Sakamoto's last gig was as senior vice president of Chinese company Tsinghua Unigroup, where he was hired to build up a 100-employee team in Japan with the aim of making DRAM products in Chongqing, China. That effort reportedly faced challenges along the way – some related to US sanctions, others from recruitment.
Chinese telecom equipment maker ZTE has announced what it claims is the first "cloud laptop" – an Android-powered device that the consumes just five watts and links to its cloud desktop-as-a-service.
Announced this week at the partially state-owned company's 2022 Cloud Network Ecosystem Summit, the machine – model W600D – measures 325mm × 215mm × 14 mm, weighs 1.1kg and includes a 14-inch HD display, full-size keyboard, HD camera, and Bluetooth and Wi-Fi connectivity. An unspecified eight-core processors drives it, and a 40.42 watt-hour battery is claimed to last for eight hours.
It seems the primary purpose of this thing is to access a cloud-hosted remote desktop in which you do all or most of your work. ZTE claimed its home-grown RAP protocol ensures these remote desktops will be usable even on connections of a mere 128Kbit/sec, or with latency of 300ms and packet loss of six percent. That's quite a brag.
Updated Intel has said its first discrete Arc desktop GPUs will, as planned, go on sale this month. But only in China.
The x86 giant's foray into discrete graphics processors has been difficult. Intel has baked 2D and 3D acceleration into its chipsets for years but watched as AMD and Nvidia swept the market with more powerful discrete GPU cards.
Intel announced it would offer discrete GPUs of its own in 2018 and promised shipments would start in 2020. But it was not until 2021 that Intel launched the Arc brand for its GPU efforts and promised discrete graphics silicon for desktops and laptops would appear in Q1 2022.
The former director of the University of Arkansas’ High Density Electronics Center, a research facility that specialises in electronic packaging and multichip technology, has been jailed for a year for failing to disclose Chinese patents for his inventions.
Professor Simon Saw-Teong Ang was in 2020 indicted for wire fraud and passport fraud, with the charges arising from what the US Department of Justice described as a failure to disclose “ties to companies and institutions in China” to the University of Arkansas or to the US government agencies for which the High Density Electronics Center conducted research under contract.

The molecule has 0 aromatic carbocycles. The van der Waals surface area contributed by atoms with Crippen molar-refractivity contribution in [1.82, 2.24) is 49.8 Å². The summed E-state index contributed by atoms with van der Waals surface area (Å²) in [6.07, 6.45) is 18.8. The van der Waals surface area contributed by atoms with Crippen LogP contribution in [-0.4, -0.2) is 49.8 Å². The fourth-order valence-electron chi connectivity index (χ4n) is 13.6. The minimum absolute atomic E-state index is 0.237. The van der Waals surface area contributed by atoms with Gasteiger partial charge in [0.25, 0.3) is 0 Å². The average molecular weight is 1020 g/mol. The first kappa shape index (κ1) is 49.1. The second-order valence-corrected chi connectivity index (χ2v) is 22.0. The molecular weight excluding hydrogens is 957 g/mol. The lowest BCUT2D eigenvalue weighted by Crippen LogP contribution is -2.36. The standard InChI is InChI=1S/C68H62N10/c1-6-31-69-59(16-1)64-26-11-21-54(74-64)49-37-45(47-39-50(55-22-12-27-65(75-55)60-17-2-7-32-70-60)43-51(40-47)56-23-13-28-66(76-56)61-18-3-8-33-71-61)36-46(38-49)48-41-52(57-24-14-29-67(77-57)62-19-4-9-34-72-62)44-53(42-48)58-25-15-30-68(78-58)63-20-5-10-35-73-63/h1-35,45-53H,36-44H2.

At the time of the indictment, then assistant attorney general for national security John C. Demers described Ang’s actions as “a hallmark of the China’s targeting of research and academic collaborations within the United States in order to obtain U.S. technology illegally.” The DoJ statement about the indictment said Ang’s actions had negatively impacted NASA and the US Air Force.
The US arm of Chinese social video app TikTok has revealed that it has changed the default location used to store users' creations to Oracle Cloud's stateside operations – a day after being accused of allowing its Chinese parent company to access American users' personal data.
"Today, 100 percent of US user traffic is being routed to Oracle Cloud Infrastructure," the company stated in a post dated June 18.
"For more than a year, we've been working with Oracle on several measures as part of our commercial relationship to better safeguard our app, systems, and the security of US user data," the post continues. "We still use our US and Singapore datacenters for backup, but as we continue our work we expect to delete US users' private data from our own datacenters and fully pivot to Oracle cloud servers located in the US."
China should seize Taiwan to gain control of TSMC if the United States and its allies impose sanctions against the Middle Kingdom like those now in place against Russia, according to a prominent Chinese economist.
The move follows the suggestion last year out of the US that Taiwan should be prepared to destroy its semiconductor factories if China were to invade.
This latest development comes in a speech by Chen Wenling, chief economist for the China Center for International Economic Exchanges, delivered at the China-US Forum hosted by the Chongyang Institute for Financial Studies at Renmin University of China at the end of May. The text of the speech was posted to the Guancha (Observer) online news site.